“Love on a Plate…” is the slogan for Ruhland’s Strudel Haus, the passion project of Tom Ruhland of Eagan. Those words encompass Tom’s love for fellowship and food as they create community. Tom finds inspiration in food: “Making food for somebody is a very intimate action and an expression of love. That may sound a little heady for a food maker, but that’s what drives me.”

Tom’s journey into strudel started in the late 1990s when the kitchen manager at Cretin-Derham Hall, where Tom taught religion for many years, gave him a case of puff pastry that she had received as a sample. Not having a use for it herself, she shared it with a fellow foodie. “I started playing with puff pastry and over the course several iterations I ultimately came up with a recipe for apple strudel. The dream for me at the time was to have a food product that I could bring to the State Fair and make enough money to be able to put my kids through college.”

After testing the recipe on friends and family, Tom and his brother Joseph bought a concessions trailer to sell at county fairs and other local events. Each year they added more events and strudel varieties. While apple remains, as Tom says, “my firstborn and favorite,” it was soon joined by strudel siblings strawberry rhubarb, spinach feta, and chicken marinara so as to appeal to both sweet and savory-seeking fairgoers.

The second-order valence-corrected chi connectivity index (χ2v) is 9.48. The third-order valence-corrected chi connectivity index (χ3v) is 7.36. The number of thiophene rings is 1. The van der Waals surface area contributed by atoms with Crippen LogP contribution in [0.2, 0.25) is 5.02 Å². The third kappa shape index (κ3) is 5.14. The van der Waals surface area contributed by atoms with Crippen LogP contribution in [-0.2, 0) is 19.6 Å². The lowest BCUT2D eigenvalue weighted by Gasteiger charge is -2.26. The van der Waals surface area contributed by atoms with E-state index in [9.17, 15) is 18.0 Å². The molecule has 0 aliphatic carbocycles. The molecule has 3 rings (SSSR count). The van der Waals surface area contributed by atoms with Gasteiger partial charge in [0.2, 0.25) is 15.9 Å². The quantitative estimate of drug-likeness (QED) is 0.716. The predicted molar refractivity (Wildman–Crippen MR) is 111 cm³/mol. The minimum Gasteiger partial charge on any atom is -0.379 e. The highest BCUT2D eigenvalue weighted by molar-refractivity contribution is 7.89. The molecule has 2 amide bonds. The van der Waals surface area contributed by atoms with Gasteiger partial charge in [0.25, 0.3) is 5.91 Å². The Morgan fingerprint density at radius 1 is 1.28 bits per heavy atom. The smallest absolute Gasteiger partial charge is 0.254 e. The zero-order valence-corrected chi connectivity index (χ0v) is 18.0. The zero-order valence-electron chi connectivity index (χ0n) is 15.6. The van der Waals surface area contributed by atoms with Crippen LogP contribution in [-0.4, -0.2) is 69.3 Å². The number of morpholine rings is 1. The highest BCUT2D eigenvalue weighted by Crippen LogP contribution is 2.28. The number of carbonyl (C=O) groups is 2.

After winning the Best New Food award at the Steele County Fair for his sauerkraut and brat strudel, Tom had multiple requests to buy his strudels outside the fair circuit. Direct sales are now the backbone of the business through metro area farmers’ markets. Becoming a vendor at the Saint Paul Famers’ Market has had a huge impact on Tom, as he befriended other vendors who are now part of his extended food family. He sources Minnesota-grown products as much as possible. Everything in his strudels is done from scratch — the chopping of the vegetables, the braising of the brisket, the richness of the sauce. He is in the process of moving to his own commercial kitchen, shared with two other producers, who have grown their businesses together thanks to Minnesota’s support of its farmers’ markets.

Now boasting 50 different strudels, Tom credits his son Noah with the consistent high quality and diverse flavor palate of their offerings.

“Noah and I usually create together. It goes out of my head into his head. He is the clarifier. He articulates in his head in terms of weights, measurements, amounts and then writes it down and makes it into a nutritional value. My sister Claudia is the audience. She’s our gauge of whether or not it’s delicious.”

Noah’s degree from the University of Minnesota in nutrition and food science as well as his food curiosity have been an essential part of the company’s growth. Still, Tom would like to increase their direct sales so as to provide full-time work with health insurance for up to five employees. Right now both his son and his sister work with him part-time.

Creating a product that will be shared is essential to Tom.